'It's cruel, it's frightening:' Wash. leaders speak out against immigration policy
SEATTLE - “It’s cruel, it’s frightening, it’s immoral.” Rep. Suzan DelBene, (D-Washington) is outraged and calling for change.
“The Trump administration calls this a 'Zero Tolerance policy.' We should have zero tolerance for hatred, for bigotry, and for separating children and tearing families apart,” said Rep. DelBene.
Immigration attorneys on Monday criticized the Trump administration’s Zero Tolerance policy that’s separating migrant families seeking asylum.
“We are having a crisis in our democratic values. We are having a crisis in our humanitarian values,” said Immigration Attorney Leti Sanchez.
White House officials have defended the immigration policy saying it is meant to prevent people from crossing the border illegally.
President Trump on Monday stood by his “Zero Tolerance” policy saying, “The United States will not be a migrant camp. We will not be a refugee-holding facility—it won’t be.”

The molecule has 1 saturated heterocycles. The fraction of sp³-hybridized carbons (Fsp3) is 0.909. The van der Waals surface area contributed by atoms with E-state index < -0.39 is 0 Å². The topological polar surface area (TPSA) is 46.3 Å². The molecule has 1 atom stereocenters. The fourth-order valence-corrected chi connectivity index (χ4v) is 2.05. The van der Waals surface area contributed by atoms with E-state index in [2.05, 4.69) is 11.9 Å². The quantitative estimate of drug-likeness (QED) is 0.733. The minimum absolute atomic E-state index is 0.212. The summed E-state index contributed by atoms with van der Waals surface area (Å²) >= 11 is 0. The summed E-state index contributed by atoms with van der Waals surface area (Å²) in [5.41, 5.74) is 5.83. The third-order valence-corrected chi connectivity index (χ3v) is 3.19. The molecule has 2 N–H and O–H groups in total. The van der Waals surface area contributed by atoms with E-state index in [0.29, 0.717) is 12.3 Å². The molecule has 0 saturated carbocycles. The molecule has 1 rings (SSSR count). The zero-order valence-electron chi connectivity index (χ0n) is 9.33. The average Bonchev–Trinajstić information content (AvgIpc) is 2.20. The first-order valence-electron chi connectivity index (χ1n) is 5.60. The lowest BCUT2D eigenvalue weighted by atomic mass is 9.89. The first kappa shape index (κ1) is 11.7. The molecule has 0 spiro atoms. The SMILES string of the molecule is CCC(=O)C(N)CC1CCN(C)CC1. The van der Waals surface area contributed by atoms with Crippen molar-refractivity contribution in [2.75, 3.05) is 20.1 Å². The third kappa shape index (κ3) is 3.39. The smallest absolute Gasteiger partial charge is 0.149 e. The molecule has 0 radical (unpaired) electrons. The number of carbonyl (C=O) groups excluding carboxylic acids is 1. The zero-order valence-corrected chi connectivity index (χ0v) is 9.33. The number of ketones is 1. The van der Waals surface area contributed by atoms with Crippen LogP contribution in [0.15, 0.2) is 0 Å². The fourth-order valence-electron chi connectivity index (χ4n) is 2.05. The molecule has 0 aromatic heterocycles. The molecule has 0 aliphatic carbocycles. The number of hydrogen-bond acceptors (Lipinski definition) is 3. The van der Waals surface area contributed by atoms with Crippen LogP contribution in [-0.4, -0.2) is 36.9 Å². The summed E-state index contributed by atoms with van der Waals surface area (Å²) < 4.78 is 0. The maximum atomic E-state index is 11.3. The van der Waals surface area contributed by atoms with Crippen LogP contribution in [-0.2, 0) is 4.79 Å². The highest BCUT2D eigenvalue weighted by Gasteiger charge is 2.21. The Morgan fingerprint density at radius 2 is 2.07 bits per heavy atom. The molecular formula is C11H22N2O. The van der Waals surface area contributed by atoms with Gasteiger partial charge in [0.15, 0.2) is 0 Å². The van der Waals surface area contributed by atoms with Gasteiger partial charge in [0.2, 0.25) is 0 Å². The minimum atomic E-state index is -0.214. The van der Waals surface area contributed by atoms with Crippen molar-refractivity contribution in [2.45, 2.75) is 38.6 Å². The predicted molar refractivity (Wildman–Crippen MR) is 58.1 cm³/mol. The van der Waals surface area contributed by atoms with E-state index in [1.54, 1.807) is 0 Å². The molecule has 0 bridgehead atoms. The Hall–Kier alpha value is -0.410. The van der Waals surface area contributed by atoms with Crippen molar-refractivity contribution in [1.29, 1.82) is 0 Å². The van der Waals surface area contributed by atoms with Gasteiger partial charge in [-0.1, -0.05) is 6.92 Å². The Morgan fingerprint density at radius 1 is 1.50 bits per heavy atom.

But so many, like 18-year-old Maikol, have counted on the U.S. for help, for a new life free from violence.
He arrived in the U.S. four years ago. His mother, and three siblings fled from Honduras after gang members killed his father.
“Because I refused to join the gang, I was in danger and so was my whole family. My mother knew we had to leave,” said Maikol.
They made a dangerous two-week journey and arrived at the U.S. border.
“I was only separated from my mom two days. Those were the longest days of my life. I couldn’t tell if it was day or night,” said Maikol.
He criticizes the Trump administration’s immigration policy.
“These kids are being separated from their families at times where they need each other the most,” said Maikol.
Maiko just graduated this past Saturday from Highline High School in Burien. He'll start college at Western Washington University in the fall and one day hopes to become an immigration lawyer.
Some worry the “Zero Tolerance” policy is turning away those who need help the most— migrants seeking asylum from domestic violence.
“One of the things that happened to me was my bed was lit on fire while I was in it with my child,” said one woman, who fled from Mexico. “I thank God I was given the opportunity to stay here.”
On Monday, the King County Council voted unanimously, calling for an immediate end of the Trump administration policy that is separating migrant families.
Also, 38 rabbis across Washington State denounced the policy. An interfaith vigil will be held at Normandy United Church of Christ where leaders from different faiths will also speak out against the same policy.